But to be honest, Gnome 3.6 is already the best desktop I've ever used on Linux, thus far. I hate Gnome 2.x and I still think KDE4 is superb. But Gnome 2 would be a massive step backwards, IM(very)HO.
I do think that tiling in Gnome 3 can be taken a step further, still.
I also wonder what basic functionality is lost... Middle click to minimize, windows-key for search and overview and task-tray, ALT-F4 to close (should be Ctrl+middle mouse click, but that can be adjusted), windows+up is maximize, windows+left/right is tiling, windows+down is 'un-maximize'. Also; press Enter to slide the lockscreen. Workspaces are dymanic and Ctrl+Alt+down/up is switching workspaces. Best of all maybe is more screen real-estate, less visual noise and a notification-design that doesn't distract me like fsck.
Suspend to RAM is simply Alt+clicking on shutdown button.
If you like Gnome 2 and if you are convinced Gnome 3 axes functionality; you're just dumb and like to live in the past. This is minimalism that for the first time convinced me that less can actualy be more.
It's faster than Gnome 2 and usage of OpenGL 1.x is perfect, since it works perfectly with the open drivers. No longer are there any WM glitches when playing an OpenGL game in full screen and using compoziting window management at the same time.
Last edited by V!NCENT; 03-10-2013 at 11:41 AM.
Link to prove how great the design of Gnome Shell is:
* menus on windows is a hack
* no Gtk widgets in gnome shell because gnome shell == window manager
-> the "proper" design already contains hacks and is still quite limited in its use.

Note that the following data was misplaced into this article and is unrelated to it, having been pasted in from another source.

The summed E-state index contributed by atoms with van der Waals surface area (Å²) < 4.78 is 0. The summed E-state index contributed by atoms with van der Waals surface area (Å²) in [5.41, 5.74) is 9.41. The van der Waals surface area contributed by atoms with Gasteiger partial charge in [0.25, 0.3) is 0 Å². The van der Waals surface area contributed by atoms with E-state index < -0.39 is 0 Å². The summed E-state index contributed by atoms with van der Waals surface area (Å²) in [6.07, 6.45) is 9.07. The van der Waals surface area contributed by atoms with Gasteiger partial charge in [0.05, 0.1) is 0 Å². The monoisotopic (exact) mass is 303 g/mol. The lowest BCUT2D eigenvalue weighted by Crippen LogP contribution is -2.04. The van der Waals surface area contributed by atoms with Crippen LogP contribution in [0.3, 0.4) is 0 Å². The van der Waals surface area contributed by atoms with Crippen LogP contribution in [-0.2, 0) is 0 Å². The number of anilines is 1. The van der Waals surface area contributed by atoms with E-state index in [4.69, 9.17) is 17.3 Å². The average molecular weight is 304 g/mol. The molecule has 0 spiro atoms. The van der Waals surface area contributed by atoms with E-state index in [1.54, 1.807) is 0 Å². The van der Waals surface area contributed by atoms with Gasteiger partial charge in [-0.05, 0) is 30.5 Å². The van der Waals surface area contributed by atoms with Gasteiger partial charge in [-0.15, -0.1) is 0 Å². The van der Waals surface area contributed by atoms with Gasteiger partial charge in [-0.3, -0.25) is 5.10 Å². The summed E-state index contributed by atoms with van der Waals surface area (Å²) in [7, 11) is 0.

Such restrictions don't exist in plasma.
Let me tell you that all this funcionality you described in your post, is absolutely basic. It is funcionality for the casual desktop use case. Like we said many times ago. When you find a way to work with many windows in a sane manner in Gnome 3, post again to tell us...
Switching task is now a simple matter of CTRL-ALT-<up/down> or <Super> to switch via the overlay.
Switching between windows is either <ALT>-<TAB> or <Super>.
It works very well.
Wasn't the same thing possible with GNOME 2? Workspaces are old...
Plus, what you said isn't solving the major problems of Gnome Shell... My problem is not dividing applications to separate workspaces... It is too much work everytime to try to make the shell behave in a manner that is productive when you want to use multiple windows...
And, personally I feel I make better use of workspaces now than before.
And I just said I have no problem using multiple windows. There's five of them on my current workspace. Three on the other. And I switch heavily between them.Plus, what you said isn't solving the major problems of Gnome Shell... My problem is not dividing applications to separate workspaces... It is too much work everytime to try to make the shell behave in a manner that is productive when you want to use multiple windows...
No, sorry, I don't see the problem.